A Caribbean debrief of COP27 that goes beyond the historic loss and damage fund

Signage at the COP27 conference in Egypt, November 15, 2022. Photo by Climate Alliance Org on Flickr, CC BY-NC 2.0.

On my two-day journey back from the land of Koshary (Egypt) to the land of Doubles (Trinidad and Tobago), I reflected on the opportunity I had through Climate Tracker to work with and support a team of 22 journalists from the Global South at COP27. Yet, throughout my reportage on this critical climate conference, I was bombarded by messages and videos about the destruction back home — the worst floods the country has experienced since 2018.

One orange level alert after another, even from Egypt, I witnessed humans, cars, and animals being swept away, houses being submerged beneath merciless waters, and entire masses of land collapsing onto roadways and off of cliff sides. I’m not even exaggerating. In the coastal area of Manzanilla, the roads broke away to such an extent that entire villages were left stranded. To evacuate, people had to carefully cross with the help of ropes.

So, like many other reporters from the developing world, even as delegates and activists assembled against a dismal backdrop of multiple crises (energy, cost of living, indebtedness, nature loss, and geopolitical tensions), I had a vested interest in the outcome of COP27 which, in its lead-up, was touted to be one of “implementation.” But was this achieved? Where do we go from here? Here are some key takeaways, now that the dust has settled.

Loss and Damage stole the show

A pressing need to safeguard the most vulnerable led to a historic decision at the start of the conference, one that would shape the narrative throughout our time in the Sinai peninsula. After 30 years of negotiating, funding for Loss and Damage (L&D) was finally added to the agenda. Nice start. But we eagerly awaited the outcome of the L&D discussions. Would all the talk lead to any concrete decisions?

The Alliance of Small Island States (AOSIS), Least Developing Countries (LDCs) and the Independent Association of Latin American and Caribbean (AILAC) declared the COP as one of Loss and Damage inaction. Then, at the last minute, after I lost count of how many times the closing plenary got postponed — and more than 24 hours after the COP itself was meant to be closed — parties agreed on the establishment of a dedicated fund for Loss and Damage.

This is a momentous achievement for developing countries, but considering the fact that developed countries have failed to deliver on their 100 billion US dollar climate finance pledge from Copenhagen in 2009, there’s little trust left.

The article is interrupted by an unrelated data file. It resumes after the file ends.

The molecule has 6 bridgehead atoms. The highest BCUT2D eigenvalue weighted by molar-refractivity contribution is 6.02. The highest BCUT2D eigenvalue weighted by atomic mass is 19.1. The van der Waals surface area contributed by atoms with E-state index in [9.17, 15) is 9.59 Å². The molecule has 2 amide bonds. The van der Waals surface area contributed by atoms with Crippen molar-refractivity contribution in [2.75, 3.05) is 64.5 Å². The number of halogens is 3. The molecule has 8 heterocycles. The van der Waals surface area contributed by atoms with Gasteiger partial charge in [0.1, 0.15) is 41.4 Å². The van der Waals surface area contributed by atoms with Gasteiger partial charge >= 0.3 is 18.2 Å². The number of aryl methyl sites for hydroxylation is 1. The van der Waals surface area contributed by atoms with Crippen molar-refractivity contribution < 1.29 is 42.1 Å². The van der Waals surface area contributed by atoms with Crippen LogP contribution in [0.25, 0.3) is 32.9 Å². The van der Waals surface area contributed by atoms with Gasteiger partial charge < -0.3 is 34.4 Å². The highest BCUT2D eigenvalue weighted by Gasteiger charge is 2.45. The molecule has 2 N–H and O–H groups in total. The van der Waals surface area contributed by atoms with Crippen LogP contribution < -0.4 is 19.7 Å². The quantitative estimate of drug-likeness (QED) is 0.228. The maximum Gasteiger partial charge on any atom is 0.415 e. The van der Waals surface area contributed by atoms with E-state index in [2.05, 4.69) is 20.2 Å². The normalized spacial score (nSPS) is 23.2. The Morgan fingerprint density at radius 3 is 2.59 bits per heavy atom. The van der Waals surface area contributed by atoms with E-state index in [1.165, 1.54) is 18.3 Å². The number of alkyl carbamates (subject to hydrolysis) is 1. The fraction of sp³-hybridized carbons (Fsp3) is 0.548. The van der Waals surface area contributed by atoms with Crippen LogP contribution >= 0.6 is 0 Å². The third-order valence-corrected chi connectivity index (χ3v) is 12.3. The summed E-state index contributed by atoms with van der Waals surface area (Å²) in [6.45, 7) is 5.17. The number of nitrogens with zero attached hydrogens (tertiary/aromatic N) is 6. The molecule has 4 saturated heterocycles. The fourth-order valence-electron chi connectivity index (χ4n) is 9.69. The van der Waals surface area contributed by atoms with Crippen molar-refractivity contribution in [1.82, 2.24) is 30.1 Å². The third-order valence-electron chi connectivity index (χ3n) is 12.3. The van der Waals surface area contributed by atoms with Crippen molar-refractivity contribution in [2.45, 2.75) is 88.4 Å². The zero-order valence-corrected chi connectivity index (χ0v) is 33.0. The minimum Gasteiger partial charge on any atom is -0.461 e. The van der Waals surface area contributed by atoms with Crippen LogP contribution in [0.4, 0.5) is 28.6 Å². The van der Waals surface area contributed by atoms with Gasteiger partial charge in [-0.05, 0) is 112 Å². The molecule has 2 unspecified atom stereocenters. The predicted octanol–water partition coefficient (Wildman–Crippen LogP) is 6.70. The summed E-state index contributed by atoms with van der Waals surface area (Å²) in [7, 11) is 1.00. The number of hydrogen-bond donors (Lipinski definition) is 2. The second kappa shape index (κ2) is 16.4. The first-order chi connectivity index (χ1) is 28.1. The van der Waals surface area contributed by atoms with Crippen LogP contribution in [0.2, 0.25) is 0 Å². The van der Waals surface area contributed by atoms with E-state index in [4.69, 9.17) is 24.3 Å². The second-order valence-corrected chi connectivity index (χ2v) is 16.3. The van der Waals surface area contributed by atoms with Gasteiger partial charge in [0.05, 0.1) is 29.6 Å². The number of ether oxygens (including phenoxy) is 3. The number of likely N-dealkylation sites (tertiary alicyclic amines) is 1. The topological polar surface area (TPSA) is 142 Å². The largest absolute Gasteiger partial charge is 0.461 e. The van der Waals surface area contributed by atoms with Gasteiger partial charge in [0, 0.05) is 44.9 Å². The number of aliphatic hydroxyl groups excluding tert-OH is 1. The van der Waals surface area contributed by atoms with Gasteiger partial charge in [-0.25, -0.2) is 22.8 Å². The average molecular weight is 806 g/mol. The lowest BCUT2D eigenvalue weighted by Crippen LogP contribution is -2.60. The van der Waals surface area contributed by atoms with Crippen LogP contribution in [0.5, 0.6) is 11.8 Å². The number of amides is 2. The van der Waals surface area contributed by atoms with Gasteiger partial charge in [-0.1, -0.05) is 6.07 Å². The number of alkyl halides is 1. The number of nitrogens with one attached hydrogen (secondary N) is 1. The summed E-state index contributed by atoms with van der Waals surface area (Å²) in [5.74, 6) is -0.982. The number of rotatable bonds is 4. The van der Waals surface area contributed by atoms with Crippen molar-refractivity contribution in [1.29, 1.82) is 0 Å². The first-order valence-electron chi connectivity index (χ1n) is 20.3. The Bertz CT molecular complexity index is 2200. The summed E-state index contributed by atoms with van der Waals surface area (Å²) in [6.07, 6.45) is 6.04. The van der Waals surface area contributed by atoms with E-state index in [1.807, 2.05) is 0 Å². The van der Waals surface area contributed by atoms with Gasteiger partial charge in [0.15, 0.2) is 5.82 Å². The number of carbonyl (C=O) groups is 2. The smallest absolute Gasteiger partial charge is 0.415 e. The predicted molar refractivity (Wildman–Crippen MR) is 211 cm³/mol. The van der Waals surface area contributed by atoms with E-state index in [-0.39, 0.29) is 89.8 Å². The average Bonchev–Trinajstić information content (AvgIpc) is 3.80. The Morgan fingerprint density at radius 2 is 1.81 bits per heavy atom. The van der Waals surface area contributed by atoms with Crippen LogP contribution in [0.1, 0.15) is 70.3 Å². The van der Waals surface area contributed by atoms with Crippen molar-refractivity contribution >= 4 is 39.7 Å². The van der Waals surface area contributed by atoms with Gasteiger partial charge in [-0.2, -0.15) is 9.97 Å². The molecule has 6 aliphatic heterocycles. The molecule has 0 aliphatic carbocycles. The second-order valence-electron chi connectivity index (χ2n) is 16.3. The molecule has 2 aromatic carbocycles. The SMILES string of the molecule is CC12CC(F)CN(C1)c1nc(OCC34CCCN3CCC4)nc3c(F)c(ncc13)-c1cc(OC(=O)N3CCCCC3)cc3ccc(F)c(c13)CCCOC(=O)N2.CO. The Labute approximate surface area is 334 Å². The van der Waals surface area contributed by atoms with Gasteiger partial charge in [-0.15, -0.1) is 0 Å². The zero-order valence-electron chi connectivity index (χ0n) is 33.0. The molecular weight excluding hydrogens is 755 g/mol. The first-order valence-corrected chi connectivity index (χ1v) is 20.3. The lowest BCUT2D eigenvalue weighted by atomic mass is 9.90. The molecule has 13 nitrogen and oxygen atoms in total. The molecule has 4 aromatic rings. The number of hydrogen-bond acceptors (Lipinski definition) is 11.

Avinash Persaud, special envoy to the Prime Minister of Barbados, stated in the closing speech:

We have a historic decision to establish a Loss and Damage fund for countries acutely impacted by the warming climate. It was the result of the strong leadership by the small island states with an amazing degree of solidarity shown by the rest of the world, from the major industrialising developing countries and the developed ones. It is a small victory for humankind. Now we need to redouble efforts behind an energy, transport and agriculture transition that will limit these climate losses and damages in the future.

As a matter of fact, parties agreed that the Loss and Damage fund was the major achievement of the COP, as there were conflicting evaluations of how well the other broader outcomes demonstrated (or failed to demonstrate) steadfastness on implementation and higher ambition. This is important to note as we head into COP28’s Global Stocktake, which will assess the collective progress towards achieving the purpose of The Paris Agreement and its long-term goals, and inform the Nationally Determined Contributions being brought to the table in 2025.

More is needed on mitigation

There’s a general view that not enough attention was given to reducing emissions; this was especially evident in discussions on the “work programme to urgently scale up mitigation ambition and implementation in this critical decade,” formed at COP26.

COP27 witnessed a debate between countries on coal versus fossil fuel reductions, and saw Antigua and Barbuda calling out China's high emissions and need to also contribute to L&D funding, to which China explicitly stated it had no intention of doing.